We started as a skate band, that’s true. We still have a piece of that in us, I guess. We were never a ska band. We did one single, just for fun. Since three records back, we found our way and our “Randy sound.” Every record tends to fall out a bit different than the others, though. We have to explore new things, otherwise we get bored. Probably a bad thing for business, but who cares. We’re fucked anyway.

Seems like every Swedish band is amazing. You once released a split with the infamous Refused: Can you talk a bit about your friendship and influence on each other?
There’re a lot of crappy bands in Sweden, I can tell you. You only hear of the good ones. Refused and Randy were really good friends and played a lot together in the big punk/HC scene that Sweden had in mid-’90s. We always competed in being the best on stage, and I think it turned both bands into great live acts. After a tour, we did that split, just for fun. It’s actually pretty bad.

randy2photoYou’ve switch labels in the U.S. a few times: Why?
We released on G7 first because we liked the politics and the people working for that company. Later, Burning Heart, our European company, sold half of their shit to Epitaph, so we were more or less forced to release our stuff there. It didn’t work out very well. I didn’t receive one single Epitaph mail during our time with them. We are really good friend with Fat’s people and have toured with their bands, so now they release our newest album. They should’ve released every one of our records.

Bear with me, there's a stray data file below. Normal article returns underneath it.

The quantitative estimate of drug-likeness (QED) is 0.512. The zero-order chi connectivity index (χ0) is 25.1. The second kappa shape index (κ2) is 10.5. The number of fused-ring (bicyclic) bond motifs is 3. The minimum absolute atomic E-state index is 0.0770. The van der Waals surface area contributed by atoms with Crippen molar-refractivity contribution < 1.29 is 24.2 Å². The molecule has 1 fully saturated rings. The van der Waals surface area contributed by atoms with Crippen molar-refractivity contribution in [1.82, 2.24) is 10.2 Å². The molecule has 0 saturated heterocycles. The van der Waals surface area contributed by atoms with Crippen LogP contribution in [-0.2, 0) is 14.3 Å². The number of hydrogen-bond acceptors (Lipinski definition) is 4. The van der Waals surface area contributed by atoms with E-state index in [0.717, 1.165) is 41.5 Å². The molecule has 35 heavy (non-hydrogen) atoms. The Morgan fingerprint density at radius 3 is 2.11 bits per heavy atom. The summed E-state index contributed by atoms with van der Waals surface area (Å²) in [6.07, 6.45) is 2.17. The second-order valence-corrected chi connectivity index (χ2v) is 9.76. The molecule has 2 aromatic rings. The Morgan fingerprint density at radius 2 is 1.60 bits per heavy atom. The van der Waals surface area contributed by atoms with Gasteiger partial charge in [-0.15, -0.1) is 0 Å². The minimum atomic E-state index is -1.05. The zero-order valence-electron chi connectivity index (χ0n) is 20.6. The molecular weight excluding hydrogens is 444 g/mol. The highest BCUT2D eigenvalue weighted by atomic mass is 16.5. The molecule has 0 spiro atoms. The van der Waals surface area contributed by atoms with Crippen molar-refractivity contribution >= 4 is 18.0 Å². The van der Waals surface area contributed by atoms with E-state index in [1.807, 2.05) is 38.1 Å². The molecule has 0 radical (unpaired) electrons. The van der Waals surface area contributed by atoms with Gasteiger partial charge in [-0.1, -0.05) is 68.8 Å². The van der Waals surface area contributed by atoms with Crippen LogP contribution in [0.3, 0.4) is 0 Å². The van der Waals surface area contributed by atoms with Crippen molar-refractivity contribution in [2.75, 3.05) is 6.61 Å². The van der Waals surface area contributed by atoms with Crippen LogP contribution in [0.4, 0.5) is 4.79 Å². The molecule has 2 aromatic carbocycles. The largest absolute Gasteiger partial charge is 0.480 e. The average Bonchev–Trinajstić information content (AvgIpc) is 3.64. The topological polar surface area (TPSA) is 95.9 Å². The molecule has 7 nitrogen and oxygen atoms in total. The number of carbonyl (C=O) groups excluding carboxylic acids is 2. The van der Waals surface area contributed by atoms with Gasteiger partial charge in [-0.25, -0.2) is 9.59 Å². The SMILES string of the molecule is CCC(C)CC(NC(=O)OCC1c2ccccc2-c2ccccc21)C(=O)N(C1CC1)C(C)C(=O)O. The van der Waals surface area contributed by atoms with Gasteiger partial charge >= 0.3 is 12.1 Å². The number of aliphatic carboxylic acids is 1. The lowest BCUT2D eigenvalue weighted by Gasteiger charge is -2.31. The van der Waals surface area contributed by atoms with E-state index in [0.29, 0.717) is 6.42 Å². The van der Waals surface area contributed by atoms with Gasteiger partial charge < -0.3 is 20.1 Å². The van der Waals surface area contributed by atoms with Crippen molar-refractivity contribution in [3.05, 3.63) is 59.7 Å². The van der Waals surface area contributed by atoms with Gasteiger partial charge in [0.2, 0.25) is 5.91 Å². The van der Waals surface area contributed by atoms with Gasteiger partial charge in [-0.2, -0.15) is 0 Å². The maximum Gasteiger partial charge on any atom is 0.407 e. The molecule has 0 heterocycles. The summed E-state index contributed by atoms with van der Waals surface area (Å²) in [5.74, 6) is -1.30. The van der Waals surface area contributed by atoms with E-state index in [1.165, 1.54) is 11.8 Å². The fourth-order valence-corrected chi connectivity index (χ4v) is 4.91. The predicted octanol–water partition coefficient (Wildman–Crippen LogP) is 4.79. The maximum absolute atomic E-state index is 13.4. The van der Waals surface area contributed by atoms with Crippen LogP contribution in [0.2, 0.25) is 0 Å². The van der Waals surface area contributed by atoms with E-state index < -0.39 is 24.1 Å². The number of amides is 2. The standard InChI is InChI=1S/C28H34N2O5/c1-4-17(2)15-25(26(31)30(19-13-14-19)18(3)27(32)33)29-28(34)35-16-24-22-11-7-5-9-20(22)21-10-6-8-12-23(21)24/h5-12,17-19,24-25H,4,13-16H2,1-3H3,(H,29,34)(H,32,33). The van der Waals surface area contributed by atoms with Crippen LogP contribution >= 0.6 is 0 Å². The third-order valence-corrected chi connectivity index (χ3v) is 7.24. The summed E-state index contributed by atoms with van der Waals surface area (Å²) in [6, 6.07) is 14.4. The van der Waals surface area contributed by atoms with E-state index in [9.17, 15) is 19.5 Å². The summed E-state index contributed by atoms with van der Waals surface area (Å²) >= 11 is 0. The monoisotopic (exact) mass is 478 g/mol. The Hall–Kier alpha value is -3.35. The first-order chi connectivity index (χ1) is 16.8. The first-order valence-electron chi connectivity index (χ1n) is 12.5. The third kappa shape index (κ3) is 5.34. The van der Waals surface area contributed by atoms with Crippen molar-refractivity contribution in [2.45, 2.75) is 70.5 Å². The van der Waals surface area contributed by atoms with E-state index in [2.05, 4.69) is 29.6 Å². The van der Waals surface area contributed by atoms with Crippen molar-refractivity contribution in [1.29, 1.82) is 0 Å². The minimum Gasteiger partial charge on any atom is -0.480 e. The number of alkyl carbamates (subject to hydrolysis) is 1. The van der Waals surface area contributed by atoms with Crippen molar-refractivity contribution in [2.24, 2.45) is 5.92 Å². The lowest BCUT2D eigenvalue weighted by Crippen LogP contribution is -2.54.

Leftist politics was the main focus on You Can’t Keep a Good Band Down, and although you also talk about the spirit of independence and rebellion on your other records, they don’t feel as political or urgent. Has the politics taken a back seat to rocking out?
No, I don’t think so. Maybe we mix up political lyrics with other issues more now. The lyrics on the early records are pretty hard, radical political lyrics without knowing exactly what we were talking about. But I kind of like that naive, angry style. We lost some of that, to be honest. Kind of sad, in a way.

What do you think of the buzz around Swedish metal? Are you a fan?
I like metal, but not the new stuff. I like stuff like early Anthrax and Metallica. I like Van Halen a lot.

How come you haven’t toured North America much?
We toured Canada like three times and America twice. Actually, just once, since the first tour got cancelled after angry men with beards crashed planes into some high buildings in New York. It’s pretty expensive to tour America, but if anyone wants us to come, book shows and we’ll show up!

What are your main musical influences these days?
Everything from the hardest punk and metal to the softest country and other sweet-sounding stuff.

Do you still believe that punk rock has the power to illicit social change? Cuz, as pointed out in Propagandhi’s new album, the genre seems to’ve been completely co-opted by the mainstream as a means to sell disposable identity.
I don’t know, really. If you really wanna make a change, I suggest you do it in a way other than through music. I guess I agree with Propagandhi there. Overall, I tend to see things much more cynically than I did when I was younger. I don’t like that fact, but I can’t help it.